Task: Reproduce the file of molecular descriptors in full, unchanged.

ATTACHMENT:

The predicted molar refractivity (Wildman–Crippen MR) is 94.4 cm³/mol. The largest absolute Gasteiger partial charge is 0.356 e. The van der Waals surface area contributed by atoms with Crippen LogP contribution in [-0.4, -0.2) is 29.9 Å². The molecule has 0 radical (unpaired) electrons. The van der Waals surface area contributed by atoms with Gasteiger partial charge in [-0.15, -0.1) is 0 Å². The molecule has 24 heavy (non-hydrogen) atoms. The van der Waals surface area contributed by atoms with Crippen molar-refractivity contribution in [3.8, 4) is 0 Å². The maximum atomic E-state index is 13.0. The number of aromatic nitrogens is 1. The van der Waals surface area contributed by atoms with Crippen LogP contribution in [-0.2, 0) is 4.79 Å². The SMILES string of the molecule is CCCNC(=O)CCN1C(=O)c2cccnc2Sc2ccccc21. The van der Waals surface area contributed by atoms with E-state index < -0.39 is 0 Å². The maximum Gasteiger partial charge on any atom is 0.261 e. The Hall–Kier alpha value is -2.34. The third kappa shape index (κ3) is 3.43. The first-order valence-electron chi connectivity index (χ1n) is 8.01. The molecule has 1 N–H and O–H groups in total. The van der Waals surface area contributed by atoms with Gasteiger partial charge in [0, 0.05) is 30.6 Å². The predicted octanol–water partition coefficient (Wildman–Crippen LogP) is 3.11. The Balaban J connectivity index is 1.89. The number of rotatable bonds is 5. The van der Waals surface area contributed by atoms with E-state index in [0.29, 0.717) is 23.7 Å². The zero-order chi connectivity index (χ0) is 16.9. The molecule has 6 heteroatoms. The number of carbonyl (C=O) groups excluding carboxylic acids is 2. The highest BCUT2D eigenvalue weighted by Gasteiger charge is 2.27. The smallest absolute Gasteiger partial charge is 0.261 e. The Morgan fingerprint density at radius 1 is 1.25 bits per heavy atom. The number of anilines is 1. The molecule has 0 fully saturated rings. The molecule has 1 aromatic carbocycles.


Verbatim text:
The predicted molar refractivity (Wildman–Crippen MR) is 94.4 cm³/mol. The largest absolute Gasteiger partial charge is 0.356 e. The van der Waals surface area contributed by atoms with Crippen LogP contribution in [-0.4, -0.2) is 29.9 Å². The molecule has 0 radical (unpaired) electrons. The van der Waals surface area contributed by atoms with Gasteiger partial charge in [-0.15, -0.1) is 0 Å². The molecule has 24 heavy (non-hydrogen) atoms. The van der Waals surface area contributed by atoms with Crippen molar-refractivity contribution in [3.8, 4) is 0 Å². The maximum atomic E-state index is 13.0. The number of aromatic nitrogens is 1. The van der Waals surface area contributed by atoms with Crippen LogP contribution in [-0.2, 0) is 4.79 Å². The SMILES string of the molecule is CCCNC(=O)CCN1C(=O)c2cccnc2Sc2ccccc21. The van der Waals surface area contributed by atoms with E-state index < -0.39 is 0 Å². The maximum Gasteiger partial charge on any atom is 0.261 e. The Hall–Kier alpha value is -2.34. The third kappa shape index (κ3) is 3.43. The first-order valence-electron chi connectivity index (χ1n) is 8.01. The molecule has 1 N–H and O–H groups in total. The van der Waals surface area contributed by atoms with Gasteiger partial charge in [0, 0.05) is 30.6 Å². The predicted octanol–water partition coefficient (Wildman–Crippen LogP) is 3.11. The Balaban J connectivity index is 1.89. The number of rotatable bonds is 5. The van der Waals surface area contributed by atoms with E-state index in [0.29, 0.717) is 23.7 Å². The zero-order chi connectivity index (χ0) is 16.9. The molecule has 6 heteroatoms. The number of carbonyl (C=O) groups excluding carboxylic acids is 2. The highest BCUT2D eigenvalue weighted by Gasteiger charge is 2.27. The smallest absolute Gasteiger partial charge is 0.261 e. The Morgan fingerprint density at radius 1 is 1.25 bits per heavy atom. The number of anilines is 1. The molecule has 0 fully saturated rings. The molecule has 1 aromatic carbocycles.